Air New Zealand's SkyCouch put to the test

Craig Platt tests Air New Zealand's radical new seating configuration, the Skycouch.

When it comes to modern passenger seating, most airlines are focused on saving as much space as possible. The more passengers they can squeeze in, the more money they can make.

Lufthansa recently announced it would fit up to 2000 more passengers on its short-haul flights by replacing its economy seats with a new, ultra-thin design. Budget carrier Ryanair, meanwhile, has raised the prospect of vertical seating - that is, making passengers stand up during flights.

Flying in the face of this trend is Air New Zealand, which last year unveiled a radical new economy-class seat design - the Skycouch.

The concept has now become a reality, with Air New Zealand taking possession of a new Boeing 777, the first to be fitted out with the new seats, just before Christmas.

A row of three seats convert into a "couch" through folding the armrests and raising the padded footrests into a position parallel to the seat.

Designed for couples and families, the Skycouch requires the purchase of three seats but a couple can buy the extra seat at a 50 per cent discount.

The airline's former group general manager, Ed Sims, who oversaw the completion of the project as his last duty before leaving the airline, says the concept took more than four years to develop. "CEO Rob Fyfe said he wanted us to be the first airline to allow economy passengers to sleep," Sims says, "but he wanted to do it without giving an extra inch of legroom."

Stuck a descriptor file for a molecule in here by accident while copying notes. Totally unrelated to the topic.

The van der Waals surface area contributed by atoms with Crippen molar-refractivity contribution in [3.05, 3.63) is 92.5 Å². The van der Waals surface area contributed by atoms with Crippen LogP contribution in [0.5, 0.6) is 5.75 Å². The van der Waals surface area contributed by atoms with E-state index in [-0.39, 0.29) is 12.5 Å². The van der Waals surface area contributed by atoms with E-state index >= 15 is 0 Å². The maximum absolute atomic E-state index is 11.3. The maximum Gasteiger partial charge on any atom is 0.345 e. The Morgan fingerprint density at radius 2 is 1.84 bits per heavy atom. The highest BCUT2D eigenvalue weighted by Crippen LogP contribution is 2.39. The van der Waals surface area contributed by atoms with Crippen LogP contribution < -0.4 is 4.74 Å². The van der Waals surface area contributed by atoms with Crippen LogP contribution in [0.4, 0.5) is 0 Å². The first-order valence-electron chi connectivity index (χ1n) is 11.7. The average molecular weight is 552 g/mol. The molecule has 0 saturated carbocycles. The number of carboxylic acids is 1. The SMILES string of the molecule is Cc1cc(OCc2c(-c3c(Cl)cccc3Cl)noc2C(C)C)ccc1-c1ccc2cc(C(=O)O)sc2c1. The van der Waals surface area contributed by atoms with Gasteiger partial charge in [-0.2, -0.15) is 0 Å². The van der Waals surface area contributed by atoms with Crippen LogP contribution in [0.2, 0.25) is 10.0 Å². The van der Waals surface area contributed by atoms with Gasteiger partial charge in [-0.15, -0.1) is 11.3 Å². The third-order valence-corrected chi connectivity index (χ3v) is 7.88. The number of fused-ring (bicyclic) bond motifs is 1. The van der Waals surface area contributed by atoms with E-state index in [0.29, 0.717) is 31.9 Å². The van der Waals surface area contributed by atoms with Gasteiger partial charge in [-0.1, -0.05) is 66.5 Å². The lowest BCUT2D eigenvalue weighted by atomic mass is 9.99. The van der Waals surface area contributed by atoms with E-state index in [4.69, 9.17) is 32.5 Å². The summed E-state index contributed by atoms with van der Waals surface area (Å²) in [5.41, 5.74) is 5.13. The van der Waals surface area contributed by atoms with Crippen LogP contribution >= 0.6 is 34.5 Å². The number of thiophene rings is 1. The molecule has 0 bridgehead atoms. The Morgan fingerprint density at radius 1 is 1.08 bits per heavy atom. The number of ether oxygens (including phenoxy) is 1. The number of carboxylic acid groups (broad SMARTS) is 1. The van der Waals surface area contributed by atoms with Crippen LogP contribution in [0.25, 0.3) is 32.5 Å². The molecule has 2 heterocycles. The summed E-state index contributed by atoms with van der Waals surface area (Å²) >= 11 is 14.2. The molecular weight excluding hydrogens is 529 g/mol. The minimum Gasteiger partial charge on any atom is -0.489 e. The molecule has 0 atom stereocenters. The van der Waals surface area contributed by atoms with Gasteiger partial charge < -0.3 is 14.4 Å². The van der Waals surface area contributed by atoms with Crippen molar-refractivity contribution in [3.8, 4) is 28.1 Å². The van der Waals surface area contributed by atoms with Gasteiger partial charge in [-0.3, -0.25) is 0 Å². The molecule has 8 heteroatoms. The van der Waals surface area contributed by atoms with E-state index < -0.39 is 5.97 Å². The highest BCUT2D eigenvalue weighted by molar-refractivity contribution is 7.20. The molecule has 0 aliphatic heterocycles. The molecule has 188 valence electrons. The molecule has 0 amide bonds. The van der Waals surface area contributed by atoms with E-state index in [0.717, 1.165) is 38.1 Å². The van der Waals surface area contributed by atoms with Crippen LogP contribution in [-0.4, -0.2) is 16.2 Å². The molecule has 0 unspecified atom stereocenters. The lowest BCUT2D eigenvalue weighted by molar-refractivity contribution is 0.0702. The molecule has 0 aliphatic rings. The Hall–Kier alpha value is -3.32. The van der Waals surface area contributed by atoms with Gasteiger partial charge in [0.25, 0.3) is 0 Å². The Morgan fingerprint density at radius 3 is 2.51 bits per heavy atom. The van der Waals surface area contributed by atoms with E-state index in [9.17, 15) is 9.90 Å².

The company experimented with a variety of designs inside a replica aircraft cabin, including bunk beds (it was felt these left passengers feeling "undignified"). The end result was the Skycouch. But after trying out the Skycouch for myself it is apparent that, while it comes close, the design doesn't quite achieve the dream of a lie-flat economy-class bed.

For starters, the length of the couch is only the equivalent of three economy class seats, meaning only the very short can stretch their legs out while lying down. The seats have also been nicknamed "cuddle class" because two adults will need to know each other intimately in order to make the most of the space.

Advertisement

But Sims says the Skycouch was never intended to deliver the same experience passengers get in a first- or business-class flat bed.

"On a Sunday afternoon you might have two or three hours' nap on sofa at home - this is meant to be that sort of experience. It's not going to give you eight or nine hours' unbroken sleep - if you want that then the choice is to trade up to business class."

For an adult travelling with one or two small children, who would each require their own seat anyway, the Skycouch could be a godsend as there is space for children to lie down.

Air New Zealand says it has already been contacted by a number of other airlines interested in licensing the design for their own aircraft.

The new plane will begin its regular role as a long-haul aircraft between Auckland and Los Angeles from April.

Craig Platt travelled as a guest of Air New Zealand.

Comments